Leveraging z/OS Communications Server Application Transparent Transport Layer Security (AT-TLS) for a Lower Cost and More Rapid TLS Deployment
This 41-minute presentation covers the following topics:
Getting the most out of your OSA adapter with the z/OS Communications Server
This 59-minute presentation covers the following topics:
Using z/OS Communications Server for Optimized Workload Balancing to z/OS
This 69-minute presentation covers the following topics:
Do you still think IPv6 is something you do not need to deal with?
This two-part presentation (a total of 101 minutes) addresses the following topics:
The Summer 2012 SHARE Conference is in Anaheim, California next week (August 5th-10th). As always, there will be a good selection of content focused on z/OS Communications Server, including the following sessions from four of our team here in Research Triangle Park, NC:
We hope to see you there! For those that can’t join us, I’ll be tweeting (IBM_Commserver on Twitter) and posting updates to Facebook (Facebook.com/IBMCommserver) throughout the week.
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Kim Bailey, from the z/OS Communications Server design group, will be at the Guide/Share Europe conference in Whittlebury, UK from November 13th-14th. Kim will be presenting the following sessions:
1) OSA: Optimizing Performance of Your Workloads
2) zEnterprise Networking Overview
3) z/OS Network Security- What Is It and Why Do You Need It?
4) z/OS Communications Server Technical Update
If you will be at the conference, plan on attending Kim's sessions to learn more about z/OS Communications Server!
Did you know that z/OS V1R13 now supports TLS v1.2? This TLS protocol version offers a number of new cipher suites - many of which use the SHA2-based hashing that you've been asking for! APAR OA39422 enables this function in System SSL and APAR PM62905 allows you to access most of the new System SSL function through AT-TLS.
Are you thinking about enabling FIPS140 mode for your AT-TLS connections? If so, check out the new techdoc entitled "Setting up AT-TLS for FIPS 140 mode." This techdoc provides one-stop shopping regarding the components you'll need to configure (and in which order) as well as verification steps along the way.
The Winter 2013 SHARE Conference is in San Francisco, California next week (February 3rd-8th). As always, there will be a good selection of content focused on z/OS Communications Server, including the following sessions from five of our team here in Research Triangle Park, NC:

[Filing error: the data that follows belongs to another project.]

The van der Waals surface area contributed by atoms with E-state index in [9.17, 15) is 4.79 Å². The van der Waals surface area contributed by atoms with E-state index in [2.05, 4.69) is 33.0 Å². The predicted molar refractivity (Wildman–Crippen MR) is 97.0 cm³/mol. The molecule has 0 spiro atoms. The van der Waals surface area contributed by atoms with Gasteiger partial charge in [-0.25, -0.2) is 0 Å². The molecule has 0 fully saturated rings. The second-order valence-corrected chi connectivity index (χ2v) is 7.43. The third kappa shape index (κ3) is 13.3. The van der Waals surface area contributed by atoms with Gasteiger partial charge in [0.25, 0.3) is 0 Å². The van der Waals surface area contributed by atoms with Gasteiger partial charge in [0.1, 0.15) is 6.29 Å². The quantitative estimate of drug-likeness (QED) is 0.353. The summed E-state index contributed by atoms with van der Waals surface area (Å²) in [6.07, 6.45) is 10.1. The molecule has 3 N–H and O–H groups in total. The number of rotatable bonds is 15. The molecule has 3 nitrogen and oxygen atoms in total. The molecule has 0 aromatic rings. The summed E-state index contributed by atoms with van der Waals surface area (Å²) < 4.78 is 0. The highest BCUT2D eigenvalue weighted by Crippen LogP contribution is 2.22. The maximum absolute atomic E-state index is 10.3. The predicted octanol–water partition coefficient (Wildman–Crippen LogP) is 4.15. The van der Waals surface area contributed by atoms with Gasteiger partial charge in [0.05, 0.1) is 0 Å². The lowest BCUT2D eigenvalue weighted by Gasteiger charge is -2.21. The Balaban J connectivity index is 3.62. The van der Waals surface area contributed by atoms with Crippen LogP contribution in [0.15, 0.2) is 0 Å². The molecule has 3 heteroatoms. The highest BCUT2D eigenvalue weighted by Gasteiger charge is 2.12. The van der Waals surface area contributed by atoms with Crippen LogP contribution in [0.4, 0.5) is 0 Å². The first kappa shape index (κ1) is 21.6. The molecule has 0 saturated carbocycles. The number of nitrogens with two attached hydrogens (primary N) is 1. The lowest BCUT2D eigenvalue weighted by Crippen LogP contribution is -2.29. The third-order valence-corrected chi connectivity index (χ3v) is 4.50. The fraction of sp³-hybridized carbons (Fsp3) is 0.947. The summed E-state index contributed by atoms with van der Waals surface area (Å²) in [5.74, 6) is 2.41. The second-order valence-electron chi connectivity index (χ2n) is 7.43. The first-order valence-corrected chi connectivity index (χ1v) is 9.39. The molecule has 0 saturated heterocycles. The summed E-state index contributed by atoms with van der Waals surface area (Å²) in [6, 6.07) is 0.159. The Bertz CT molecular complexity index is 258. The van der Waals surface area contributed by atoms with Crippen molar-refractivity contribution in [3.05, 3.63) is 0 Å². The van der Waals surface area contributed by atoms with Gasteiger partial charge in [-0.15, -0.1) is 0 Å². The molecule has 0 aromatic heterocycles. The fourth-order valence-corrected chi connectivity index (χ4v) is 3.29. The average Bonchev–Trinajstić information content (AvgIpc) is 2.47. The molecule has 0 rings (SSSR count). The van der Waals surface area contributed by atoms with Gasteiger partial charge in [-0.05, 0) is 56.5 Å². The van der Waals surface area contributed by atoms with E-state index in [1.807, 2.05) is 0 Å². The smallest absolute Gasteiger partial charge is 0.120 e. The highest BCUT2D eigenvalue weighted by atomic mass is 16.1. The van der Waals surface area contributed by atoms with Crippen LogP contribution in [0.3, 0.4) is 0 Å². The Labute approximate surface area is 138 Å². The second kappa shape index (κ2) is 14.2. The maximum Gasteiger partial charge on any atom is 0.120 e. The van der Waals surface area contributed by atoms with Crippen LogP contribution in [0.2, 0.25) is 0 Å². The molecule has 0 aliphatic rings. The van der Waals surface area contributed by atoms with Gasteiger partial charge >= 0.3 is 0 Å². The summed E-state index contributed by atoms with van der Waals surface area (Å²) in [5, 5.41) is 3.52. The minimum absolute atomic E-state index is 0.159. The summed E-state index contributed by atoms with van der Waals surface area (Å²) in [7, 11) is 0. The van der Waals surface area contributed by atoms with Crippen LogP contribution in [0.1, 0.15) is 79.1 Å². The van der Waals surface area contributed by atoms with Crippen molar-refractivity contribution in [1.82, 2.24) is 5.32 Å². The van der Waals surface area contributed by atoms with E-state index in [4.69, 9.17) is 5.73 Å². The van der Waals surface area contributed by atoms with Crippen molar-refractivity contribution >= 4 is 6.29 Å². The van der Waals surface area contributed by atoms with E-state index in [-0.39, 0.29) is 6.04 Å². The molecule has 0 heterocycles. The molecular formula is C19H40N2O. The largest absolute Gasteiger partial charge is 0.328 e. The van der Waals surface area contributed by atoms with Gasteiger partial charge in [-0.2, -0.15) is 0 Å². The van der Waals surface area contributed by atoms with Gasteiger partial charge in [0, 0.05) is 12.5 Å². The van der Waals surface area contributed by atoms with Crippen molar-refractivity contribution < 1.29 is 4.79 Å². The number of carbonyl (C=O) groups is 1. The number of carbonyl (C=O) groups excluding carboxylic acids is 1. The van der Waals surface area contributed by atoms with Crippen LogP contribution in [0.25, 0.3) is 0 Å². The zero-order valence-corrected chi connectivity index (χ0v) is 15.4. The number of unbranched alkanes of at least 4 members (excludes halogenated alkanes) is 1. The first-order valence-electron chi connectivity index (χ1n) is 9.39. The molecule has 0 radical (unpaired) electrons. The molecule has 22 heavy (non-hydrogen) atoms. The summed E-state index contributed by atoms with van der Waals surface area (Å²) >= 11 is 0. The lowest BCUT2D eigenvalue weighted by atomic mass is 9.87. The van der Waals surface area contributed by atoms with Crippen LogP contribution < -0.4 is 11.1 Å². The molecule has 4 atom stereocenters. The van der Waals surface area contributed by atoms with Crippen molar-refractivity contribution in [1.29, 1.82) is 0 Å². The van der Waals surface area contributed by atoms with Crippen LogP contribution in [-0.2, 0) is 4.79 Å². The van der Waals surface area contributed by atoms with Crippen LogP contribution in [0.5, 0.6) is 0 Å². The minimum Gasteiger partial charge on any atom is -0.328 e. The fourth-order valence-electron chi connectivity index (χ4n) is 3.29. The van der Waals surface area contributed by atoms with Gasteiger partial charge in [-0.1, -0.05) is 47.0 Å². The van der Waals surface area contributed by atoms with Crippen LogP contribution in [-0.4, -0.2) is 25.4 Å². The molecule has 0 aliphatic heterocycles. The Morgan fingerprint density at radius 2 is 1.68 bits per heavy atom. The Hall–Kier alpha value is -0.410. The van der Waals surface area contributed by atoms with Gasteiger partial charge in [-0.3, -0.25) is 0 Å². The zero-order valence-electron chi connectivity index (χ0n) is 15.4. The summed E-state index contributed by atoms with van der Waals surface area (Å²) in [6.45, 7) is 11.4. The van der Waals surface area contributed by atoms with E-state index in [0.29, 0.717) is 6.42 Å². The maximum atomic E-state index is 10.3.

The Winter 2013 SHARE Conference is now in the history books! Five speakers from the z/OS Communications Server organization presented 16 sessions on various topics, including an overview of the z/OS V2R1 Communications Server release, Enterprise Extender, IPv6, zEnterprise architecture, sysplex technologies, IBM Multi-site Workload Lifeline, OSA, and network security. We would like to thank all of you who attended our sessions for the great feedback and dialogue.
We would also like to thank two presenters for providing user-experience sessions at the SHARE conference. Heinz Kluemper of Finanz Informatik presented the topic "Roadmap to Securing Enterprise Extender Traffic over an APPN Global Connection Network", and Sig Perdomo presented the topic "Getting Started with IPv6 at the DTCC". Both sessions were well-received and much appreciated.
Congratulations to Mike Fitzpatrick for receiving a best session award for the session "Getting the Most Out of Your OSA Adapter with z/OS CS" that he presented at the Summer 2012 SHARE conference in Anaheim.
For those that couldn't be at the conference last week, I will remind you that you can download the charts for the z/OS V2R1 Communications Server Technical Update presentation by going to the following link:
The technical update presentation provides a preview of some of the expected content of the z/OS V2R1 Communications Server release planned for the second half of this year.
Please plan to join us for the Summer 2013 SHARE Conference in Boston, Massachusetts, August 11-16, 2013.
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On Wednesday, June 26th, 2013, several members of the z/OS CS team will be participating in a Reddit AMA from 10:00 AM to 2:00 PM (EDT). At that time, you may go to http://www.reddit.com/r/IAmA/, find the z/OS CS AMA link, and ask your questions on any z/OS CS-related topic. We'll do our best to provide answers!
In case, you are not familiar with Reddit AMAs, here is a description of the concept from Reddit's FAQ page:
We hope to hear from you on June 26th!
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On June 26th, the z/OS Communications Server team held a Reddit AMA session that covered a variety of CS-related topics. Below is an edited summary of most of the discussion points. For each question, you can see the response from our CS team (preceded by "CS:"), as well as any follow-on questions or comments from the Reddit participants (preceded by "R:").